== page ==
It’s easy to contribute to Treasury’s savings programs like PA 529 and PA ABLE through automatic payroll deductions. In the future, simple payroll deductions could also help Pennsylvanians be more financially secure in retirement with the proposed Keystone Saves program.
Keystone Saves will be a business-friendly program that gives people who work for employers that don’t offer retirement savings plans the ability to save for the future at their jobs. Employees will be able to choose between conventional and Roth IRA options. Studies have shown that people are 15 times more likely to save for retirement through their workplace – but more than 2 million Pennsylvanians currently don’t have access to such a plan.
Many businesses don’t offer retirement savings plans because federal laws have made it costly, complicated and risky to do so. Keystone Saves will eliminate those problems. And because so many Pennsylvania businesses are struggling due to the effects of the pandemic, a primary focus of the legislation I hope to see introduced in the General Assembly will be to ensure that there are no financial costs to businesses beyond processing the additional payroll deduction.
A study conducted for Treasury by a leading economic analysis firm revealed that financially unprepared seniors will place demands for social services over a 15-year period resulting in almost $15 billion in additional Commonwealth costs. A critical benefit of making it possible for workers to achieve financial independence by saving at their jobs is that it can reduce — or even eliminate — this enormous increase in future demand for public services. Keystone Saves is a win-win-win for businesses, employees and taxpayers.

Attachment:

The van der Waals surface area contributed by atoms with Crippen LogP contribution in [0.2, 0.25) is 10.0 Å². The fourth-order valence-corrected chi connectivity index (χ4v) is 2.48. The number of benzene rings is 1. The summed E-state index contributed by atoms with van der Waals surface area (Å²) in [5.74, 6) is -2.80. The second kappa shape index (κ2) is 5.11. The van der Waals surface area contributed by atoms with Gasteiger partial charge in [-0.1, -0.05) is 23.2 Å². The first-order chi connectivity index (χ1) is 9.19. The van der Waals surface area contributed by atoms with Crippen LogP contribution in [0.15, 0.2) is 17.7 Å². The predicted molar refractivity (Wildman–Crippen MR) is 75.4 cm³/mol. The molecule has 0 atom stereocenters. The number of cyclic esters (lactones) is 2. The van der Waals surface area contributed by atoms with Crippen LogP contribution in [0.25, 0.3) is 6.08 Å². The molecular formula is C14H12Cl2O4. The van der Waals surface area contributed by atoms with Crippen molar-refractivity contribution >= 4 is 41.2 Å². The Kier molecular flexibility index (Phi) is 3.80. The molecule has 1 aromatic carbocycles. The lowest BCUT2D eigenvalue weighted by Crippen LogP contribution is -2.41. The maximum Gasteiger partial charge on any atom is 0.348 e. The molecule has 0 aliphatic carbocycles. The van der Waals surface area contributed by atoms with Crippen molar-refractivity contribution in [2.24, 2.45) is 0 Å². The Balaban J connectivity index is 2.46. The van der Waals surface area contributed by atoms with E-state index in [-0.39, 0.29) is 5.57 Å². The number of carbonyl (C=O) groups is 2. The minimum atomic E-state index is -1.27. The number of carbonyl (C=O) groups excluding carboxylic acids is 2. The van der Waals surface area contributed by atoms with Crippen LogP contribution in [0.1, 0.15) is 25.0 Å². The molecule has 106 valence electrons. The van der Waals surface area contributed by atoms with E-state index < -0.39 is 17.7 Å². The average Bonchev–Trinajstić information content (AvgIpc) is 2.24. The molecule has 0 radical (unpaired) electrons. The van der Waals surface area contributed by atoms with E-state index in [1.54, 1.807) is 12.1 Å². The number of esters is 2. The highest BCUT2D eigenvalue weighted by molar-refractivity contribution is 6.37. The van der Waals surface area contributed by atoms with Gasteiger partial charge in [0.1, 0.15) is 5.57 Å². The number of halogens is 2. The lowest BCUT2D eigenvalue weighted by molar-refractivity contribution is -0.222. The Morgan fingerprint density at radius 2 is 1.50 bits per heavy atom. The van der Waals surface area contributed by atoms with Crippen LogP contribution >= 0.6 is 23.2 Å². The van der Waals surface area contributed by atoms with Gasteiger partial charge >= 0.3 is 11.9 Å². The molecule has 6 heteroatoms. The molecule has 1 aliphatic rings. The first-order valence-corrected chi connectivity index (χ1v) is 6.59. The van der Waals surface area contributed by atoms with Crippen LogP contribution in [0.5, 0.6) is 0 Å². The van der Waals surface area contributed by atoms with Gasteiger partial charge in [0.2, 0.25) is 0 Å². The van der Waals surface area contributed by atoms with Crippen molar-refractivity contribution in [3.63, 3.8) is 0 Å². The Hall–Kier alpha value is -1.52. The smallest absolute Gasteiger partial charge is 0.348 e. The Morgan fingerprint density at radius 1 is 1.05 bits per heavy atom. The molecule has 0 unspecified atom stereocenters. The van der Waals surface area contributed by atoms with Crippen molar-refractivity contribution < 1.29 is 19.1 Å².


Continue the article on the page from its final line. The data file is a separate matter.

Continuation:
I should also mention one of my personal favorite programs in Treasury which is unclaimed property. Treasury has more than $4 billion — yes, that’s billion with a “b” — in unclaimed property that I want to get back in the hands of its rightful owners. One in 10 Pennsylvanians has unclaimed property, and the average claim is worth $2,000. Treasury’s vault is also home to military decorations including Purple Hearts, campaign ribbons and medals, pins, patches, dog tags and more. To date, we have returned 412 military decorations — 114 since I took office. As a veteran myself, returning every one of these military decorations is near and dear to my heart.
Finally, I want to mention my #MadeInPAMondays campaign. Every Monday on social media — Facebook, Instagram and Twitter — we highlight the great work of manufacturers and makers across Pennsylvania. Use the hashtag #MadeInPAMondays to engage with the campaign, and let us know if you have suggestions on companies we should feature. Just send an
email to PaTreasuryNews@patreasury.gov.
Treasury is an exciting place, and I’m thrilled to work with the Pennsylvania Chamber of Business and Industry and business leaders across the state to make our incredible state even better.
Stacy Garrity is Treasurer of the Commonwealth of Pennsylvania.
Founded in 1916, the Pennsylvania Chamber of Business and Industry is the state's largest broad-based business association, with its membership comprising businesses of all sizes and across all industry sectors. The PA Chamber is The Statewide Voice of BusinessTM.